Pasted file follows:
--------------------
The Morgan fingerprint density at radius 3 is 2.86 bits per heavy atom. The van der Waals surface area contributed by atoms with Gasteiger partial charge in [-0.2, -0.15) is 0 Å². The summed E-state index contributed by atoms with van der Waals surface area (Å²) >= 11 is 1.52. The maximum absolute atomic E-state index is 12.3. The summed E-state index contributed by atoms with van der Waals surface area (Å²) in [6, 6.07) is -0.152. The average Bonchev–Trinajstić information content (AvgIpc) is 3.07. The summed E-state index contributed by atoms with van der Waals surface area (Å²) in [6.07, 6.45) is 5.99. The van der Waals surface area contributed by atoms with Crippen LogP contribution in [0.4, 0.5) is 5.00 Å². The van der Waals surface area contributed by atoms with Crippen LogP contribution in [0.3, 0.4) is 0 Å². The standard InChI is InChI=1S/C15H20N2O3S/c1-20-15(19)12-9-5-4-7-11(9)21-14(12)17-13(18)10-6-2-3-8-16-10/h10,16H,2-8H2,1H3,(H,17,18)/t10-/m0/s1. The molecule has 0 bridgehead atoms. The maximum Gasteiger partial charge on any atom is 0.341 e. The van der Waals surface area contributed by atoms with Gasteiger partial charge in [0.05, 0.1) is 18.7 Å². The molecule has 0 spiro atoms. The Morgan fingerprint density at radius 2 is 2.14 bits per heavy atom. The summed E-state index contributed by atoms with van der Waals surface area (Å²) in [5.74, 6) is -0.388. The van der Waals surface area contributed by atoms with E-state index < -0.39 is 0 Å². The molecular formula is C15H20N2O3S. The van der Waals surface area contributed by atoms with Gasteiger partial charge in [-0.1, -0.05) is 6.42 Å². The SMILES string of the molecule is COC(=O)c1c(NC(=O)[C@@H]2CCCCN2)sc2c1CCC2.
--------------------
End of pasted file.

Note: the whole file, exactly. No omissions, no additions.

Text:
The Morgan fingerprint density at radius 3 is 2.86 bits per heavy atom. The van der Waals surface area contributed by atoms with Gasteiger partial charge in [-0.2, -0.15) is 0 Å². The summed E-state index contributed by atoms with van der Waals surface area (Å²) >= 11 is 1.52. The maximum absolute atomic E-state index is 12.3. The summed E-state index contributed by atoms with van der Waals surface area (Å²) in [6, 6.07) is -0.152. The average Bonchev–Trinajstić information content (AvgIpc) is 3.07. The summed E-state index contributed by atoms with van der Waals surface area (Å²) in [6.07, 6.45) is 5.99. The van der Waals surface area contributed by atoms with Crippen LogP contribution in [0.4, 0.5) is 5.00 Å². The van der Waals surface area contributed by atoms with Crippen LogP contribution in [0.3, 0.4) is 0 Å². The standard InChI is InChI=1S/C15H20N2O3S/c1-20-15(19)12-9-5-4-7-11(9)21-14(12)17-13(18)10-6-2-3-8-16-10/h10,16H,2-8H2,1H3,(H,17,18)/t10-/m0/s1. The molecule has 0 bridgehead atoms. The maximum Gasteiger partial charge on any atom is 0.341 e. The van der Waals surface area contributed by atoms with Gasteiger partial charge in [0.05, 0.1) is 18.7 Å². The molecule has 0 spiro atoms. The Morgan fingerprint density at radius 2 is 2.14 bits per heavy atom. The summed E-state index contributed by atoms with van der Waals surface area (Å²) in [5.74, 6) is -0.388. The van der Waals surface area contributed by atoms with E-state index < -0.39 is 0 Å². The molecular formula is C15H20N2O3S. The van der Waals surface area contributed by atoms with Gasteiger partial charge in [-0.1, -0.05) is 6.42 Å². The SMILES string of the molecule is COC(=O)c1c(NC(=O)[C@@H]2CCCCN2)sc2c1CCC2.